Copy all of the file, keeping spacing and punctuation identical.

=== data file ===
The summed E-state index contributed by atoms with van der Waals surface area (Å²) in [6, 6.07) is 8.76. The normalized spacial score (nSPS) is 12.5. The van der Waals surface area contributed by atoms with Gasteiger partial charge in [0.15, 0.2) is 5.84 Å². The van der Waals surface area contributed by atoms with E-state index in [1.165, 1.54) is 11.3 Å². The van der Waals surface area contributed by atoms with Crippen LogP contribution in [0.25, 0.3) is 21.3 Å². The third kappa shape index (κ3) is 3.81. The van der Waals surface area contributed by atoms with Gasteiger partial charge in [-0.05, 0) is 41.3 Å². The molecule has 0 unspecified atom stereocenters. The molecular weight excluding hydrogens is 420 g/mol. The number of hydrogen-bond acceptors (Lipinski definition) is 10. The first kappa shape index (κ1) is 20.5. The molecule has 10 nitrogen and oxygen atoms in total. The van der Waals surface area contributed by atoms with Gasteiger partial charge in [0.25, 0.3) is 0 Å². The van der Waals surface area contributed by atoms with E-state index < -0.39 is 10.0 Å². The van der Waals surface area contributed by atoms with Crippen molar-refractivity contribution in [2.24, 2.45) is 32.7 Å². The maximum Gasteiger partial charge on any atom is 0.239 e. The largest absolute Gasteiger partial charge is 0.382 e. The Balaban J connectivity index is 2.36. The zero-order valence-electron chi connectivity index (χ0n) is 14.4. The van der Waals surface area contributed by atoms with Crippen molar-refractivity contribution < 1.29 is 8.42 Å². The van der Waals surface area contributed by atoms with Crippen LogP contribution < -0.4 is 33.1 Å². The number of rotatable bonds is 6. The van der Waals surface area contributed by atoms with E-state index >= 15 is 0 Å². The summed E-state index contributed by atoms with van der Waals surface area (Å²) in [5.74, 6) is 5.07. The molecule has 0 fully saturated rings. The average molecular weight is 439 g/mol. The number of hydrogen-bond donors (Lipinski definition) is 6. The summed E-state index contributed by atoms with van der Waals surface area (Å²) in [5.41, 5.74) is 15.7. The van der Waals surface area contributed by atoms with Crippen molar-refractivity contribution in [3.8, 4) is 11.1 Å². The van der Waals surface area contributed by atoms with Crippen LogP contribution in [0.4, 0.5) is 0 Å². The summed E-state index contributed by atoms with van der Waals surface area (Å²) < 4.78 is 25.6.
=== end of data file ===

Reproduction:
The summed E-state index contributed by atoms with van der Waals surface area (Å²) in [6, 6.07) is 8.76. The normalized spacial score (nSPS) is 12.5. The van der Waals surface area contributed by atoms with Gasteiger partial charge in [0.15, 0.2) is 5.84 Å². The van der Waals surface area contributed by atoms with E-state index in [1.165, 1.54) is 11.3 Å². The van der Waals surface area contributed by atoms with Crippen LogP contribution in [0.25, 0.3) is 21.3 Å². The third kappa shape index (κ3) is 3.81. The van der Waals surface area contributed by atoms with Gasteiger partial charge in [-0.05, 0) is 41.3 Å². The molecule has 0 unspecified atom stereocenters. The molecular weight excluding hydrogens is 420 g/mol. The number of hydrogen-bond acceptors (Lipinski definition) is 10. The first kappa shape index (κ1) is 20.5. The molecule has 10 nitrogen and oxygen atoms in total. The van der Waals surface area contributed by atoms with Gasteiger partial charge in [0.25, 0.3) is 0 Å². The van der Waals surface area contributed by atoms with E-state index < -0.39 is 10.0 Å². The van der Waals surface area contributed by atoms with Crippen molar-refractivity contribution in [2.24, 2.45) is 32.7 Å². The maximum Gasteiger partial charge on any atom is 0.239 e. The largest absolute Gasteiger partial charge is 0.382 e. The Balaban J connectivity index is 2.36. The zero-order valence-electron chi connectivity index (χ0n) is 14.4. The van der Waals surface area contributed by atoms with Crippen molar-refractivity contribution < 1.29 is 8.42 Å². The van der Waals surface area contributed by atoms with Crippen LogP contribution < -0.4 is 33.1 Å². The number of rotatable bonds is 6. The van der Waals surface area contributed by atoms with E-state index >= 15 is 0 Å². The summed E-state index contributed by atoms with van der Waals surface area (Å²) in [5.74, 6) is 5.07. The molecule has 0 fully saturated rings. The average molecular weight is 439 g/mol. The number of hydrogen-bond donors (Lipinski definition) is 6. The summed E-state index contributed by atoms with van der Waals surface area (Å²) in [5.41, 5.74) is 15.7. The van der Waals surface area contributed by atoms with Crippen molar-refractivity contribution in [3.8, 4) is 11.1 Å². The van der Waals surface area contributed by atoms with Crippen LogP contribution in [0.4, 0.5) is 0 Å². The summed E-state index contributed by atoms with van der Waals surface area (Å²) < 4.78 is 25.6.